This global accessibility map enumerates land-based travel time to the nearest densely-populated area for all areas between 85 degrees north and 60 degrees south for a nominal year 2015. Densely-populated areas are defined as contiguous areas with 1,500 or more inhabitants per square kilometer or a majority of built-up land cover types coincident with a population centre of at least 50,000 inhabitants. This map was produced through a collaboration between the University of Oxford Malaria Atlas Project (MAP), Google, the European Union Joint Research Centre (JRC), and the University of Twente, Netherlands. The underlying datasets used to produce the map, include roads (comprising the first ever global-scale use of Open Street Map and Google roads datasets), railways, rivers, lakes, oceans, topographic conditions (slope and elevation), landcover types, and national borders. These datasets were each allocated a speed or speeds of travel in terms of time to cross each pixel of that type. The datasets were then combined to produce a “friction surface”, a map where every pixel is allocated a nominal overall speed of travel based on the types occurring within that pixel. Least-cost-path algorithms (running in Google Earth Engine and, for high-latitude areas, in R) were used in conjunction with this friction surface to calculate the time of travel from all locations to the nearest city (by travel time). Cities were determined using the high-density-cover product created by the Global Human Settlement Project. Each pixel in the resultant accessibility map thus represents the modeled shortest time from that location to a city. Full Citation D.J. Weiss, A. Nelson, H.S. Gibson, W. Temperley, S. Peedell, A. Lieber, M. Hancher, E. Poyart, S. Belchior, N. Fullman, B. Mappin, U. Dalrymple, J. Rozier, T.C.D. Lucas, R.E. Howes, L.S. Tusting, S.Y. Kang, E. Cameron, D. Bisanzio, K.E. Battle, S. Bhatt, and P.W. Gething. A global map of travel time to cities to assess inequalities in accessibility in 2015. (2018). Nature. doi:10.1038/nature25181.
Orthophotos are high-resolution, distortion-free, true-to-scale images of the earth's surface. They are produced by photogrammetric methods with the use of orientation parameters and of a digital terrain model from aerial photographs that are available as vertical images. Digital orthophotos are georeferenced. They are available for the entire area of NRW and are renewed in a 3-year cycle. They are produced according to the product standard of the Federal State, which is based on the specifications of an AdV standard (AdV (german): Arbeitsgemeinschaft der Vermessungsverwaltungen der Länder) and have a ground resolution of 10cm/pixel. They are 4-band multispectral images with a band assignment of RGBI (Red-Green-Blue-Near Infrared).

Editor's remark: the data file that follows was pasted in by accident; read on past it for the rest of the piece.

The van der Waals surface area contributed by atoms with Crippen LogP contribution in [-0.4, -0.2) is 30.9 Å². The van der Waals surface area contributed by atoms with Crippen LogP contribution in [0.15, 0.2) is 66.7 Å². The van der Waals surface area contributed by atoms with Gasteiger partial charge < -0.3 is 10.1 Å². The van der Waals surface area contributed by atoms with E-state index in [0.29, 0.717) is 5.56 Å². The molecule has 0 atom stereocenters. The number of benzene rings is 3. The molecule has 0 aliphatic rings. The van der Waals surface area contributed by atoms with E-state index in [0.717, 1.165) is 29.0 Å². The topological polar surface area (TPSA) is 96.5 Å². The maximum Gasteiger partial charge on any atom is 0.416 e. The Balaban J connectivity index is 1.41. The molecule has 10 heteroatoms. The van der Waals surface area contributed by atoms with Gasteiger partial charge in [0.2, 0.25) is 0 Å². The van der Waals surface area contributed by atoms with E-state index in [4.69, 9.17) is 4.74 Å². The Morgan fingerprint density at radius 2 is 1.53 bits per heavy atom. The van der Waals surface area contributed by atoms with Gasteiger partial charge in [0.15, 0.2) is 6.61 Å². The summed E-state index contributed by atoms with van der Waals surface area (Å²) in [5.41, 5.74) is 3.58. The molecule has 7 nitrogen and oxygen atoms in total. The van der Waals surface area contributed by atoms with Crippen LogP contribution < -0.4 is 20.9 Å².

Many two-dimensional parameter fields are provided in hourly, daily, and monthly resolution in grib1 format such as pressure, precipitation, temperature, solar radiation, and wind speed components at a height of 10m and 100m. Wind speed and wind direction at different fixed heights between 40m and 200m above ground are provided in netCDF format also in hourly, daily, and monthly resolution.A detailed list of two-and three-dimensional parameters can be found here: https://opendata.dwd.de/climate_environment/REA/ParameterTables.pdf Three-dimensional parameter fields are provided in hourly, daily, and monthly resolution for temperature, specific humidity, wind speed components, and turbulent kinetic energy. For the three-dimensional fields, the lowest 6 COSMO model levels are available. The heights are invariant in time but change with topography. Over the ocean, the lowest 6 model levels correspond to a height of 10m, 35m, 69m, 116m, 178m and 258m. Constant parameters, e.g., the height of the model levels, the model surface, etc., are stored in ftp://opendata.dwd.de/climate_environment/REA/COSMO_REA6/constant/. In addition, the geographical latitudes and longitudes relate to COSMO’s rotated longitude-latitude grid.
Overview: The Essential Climate Variables for assessment of climate variability from 1979 to present dataset contains a selection of climatologies, monthly anomalies and monthly mean fields of Essential Climate Variables (ECVs) suitable for monitoring and assessment of climate variability and change. Selection criteria are based on accuracy and temporal consistency on monthly to decadal time scales. The ECV data products in this set have been estimated from climate reanalyses ERA-Interim and ERA5, and, depending on the source, may have been adjusted to account for biases and other known deficiencies. Data sources and adjustment methods used are described in the Product User Guide, as are various particulars such as the baseline periods used to calculate monthly climatologies and the corresponding anomalies. Surface air temperature: This variable is the temperature of air at 2m above the surface of land, sea or in-land waters. 2m temperature is calculated by interpolating between the lowest model level and the Earth's surface, taking account of the atmospheric conditions. Spatial resolution: 0:15:00 (0.25°) Temporal resolution: monthly Temporal extent: 1979 - present Data unit: °C * 10 Data type: Int16 CRS as EPSG: EPSG:4326 Processing time delay: one month